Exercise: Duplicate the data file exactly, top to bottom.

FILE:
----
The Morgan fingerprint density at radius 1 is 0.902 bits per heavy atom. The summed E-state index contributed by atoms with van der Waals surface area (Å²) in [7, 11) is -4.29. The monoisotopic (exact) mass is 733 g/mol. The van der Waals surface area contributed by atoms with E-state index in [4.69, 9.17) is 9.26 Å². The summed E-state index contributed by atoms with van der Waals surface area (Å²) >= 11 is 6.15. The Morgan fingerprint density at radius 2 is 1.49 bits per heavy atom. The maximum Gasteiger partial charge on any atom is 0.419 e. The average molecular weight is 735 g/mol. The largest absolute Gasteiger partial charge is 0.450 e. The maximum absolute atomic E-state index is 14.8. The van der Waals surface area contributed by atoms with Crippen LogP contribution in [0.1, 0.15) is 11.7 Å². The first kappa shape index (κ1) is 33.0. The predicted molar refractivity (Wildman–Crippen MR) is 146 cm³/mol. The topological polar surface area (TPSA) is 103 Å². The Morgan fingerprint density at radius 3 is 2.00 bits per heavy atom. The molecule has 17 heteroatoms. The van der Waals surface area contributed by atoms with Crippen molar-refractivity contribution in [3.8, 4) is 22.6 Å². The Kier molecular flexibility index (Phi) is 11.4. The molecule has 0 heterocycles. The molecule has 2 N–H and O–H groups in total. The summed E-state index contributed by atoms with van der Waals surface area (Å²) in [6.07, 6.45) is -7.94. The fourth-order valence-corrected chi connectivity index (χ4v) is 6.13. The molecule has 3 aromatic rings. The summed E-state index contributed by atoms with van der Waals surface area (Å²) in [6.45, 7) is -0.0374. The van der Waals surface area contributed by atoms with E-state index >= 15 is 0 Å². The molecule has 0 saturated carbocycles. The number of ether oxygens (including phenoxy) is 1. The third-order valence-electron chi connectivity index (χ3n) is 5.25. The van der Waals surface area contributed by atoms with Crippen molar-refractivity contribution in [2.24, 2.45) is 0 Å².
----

The Morgan fingerprint density at radius 1 is 0.902 bits per heavy atom. The summed E-state index contributed by atoms with van der Waals surface area (Å²) in [7, 11) is -4.29. The monoisotopic (exact) mass is 733 g/mol. The van der Waals surface area contributed by atoms with E-state index in [4.69, 9.17) is 9.26 Å². The summed E-state index contributed by atoms with van der Waals surface area (Å²) >= 11 is 6.15. The Morgan fingerprint density at radius 2 is 1.49 bits per heavy atom. The maximum Gasteiger partial charge on any atom is 0.419 e. The average molecular weight is 735 g/mol. The largest absolute Gasteiger partial charge is 0.450 e. The maximum absolute atomic E-state index is 14.8. The van der Waals surface area contributed by atoms with Crippen LogP contribution in [0.1, 0.15) is 11.7 Å². The first kappa shape index (κ1) is 33.0. The predicted molar refractivity (Wildman–Crippen MR) is 146 cm³/mol. The topological polar surface area (TPSA) is 103 Å². The Morgan fingerprint density at radius 3 is 2.00 bits per heavy atom. The molecule has 17 heteroatoms. The van der Waals surface area contributed by atoms with Crippen molar-refractivity contribution in [3.8, 4) is 22.6 Å². The Kier molecular flexibility index (Phi) is 11.4. The molecule has 0 heterocycles. The molecule has 2 N–H and O–H groups in total. The summed E-state index contributed by atoms with van der Waals surface area (Å²) in [6.07, 6.45) is -7.94. The fourth-order valence-corrected chi connectivity index (χ4v) is 6.13. The molecule has 3 aromatic rings. The summed E-state index contributed by atoms with van der Waals surface area (Å²) in [6.45, 7) is -0.0374. The van der Waals surface area contributed by atoms with E-state index >= 15 is 0 Å². The molecule has 0 saturated carbocycles. The number of ether oxygens (including phenoxy) is 1. The third-order valence-electron chi connectivity index (χ3n) is 5.25. The van der Waals surface area contributed by atoms with Crippen molar-refractivity contribution in [2.24, 2.45) is 0 Å².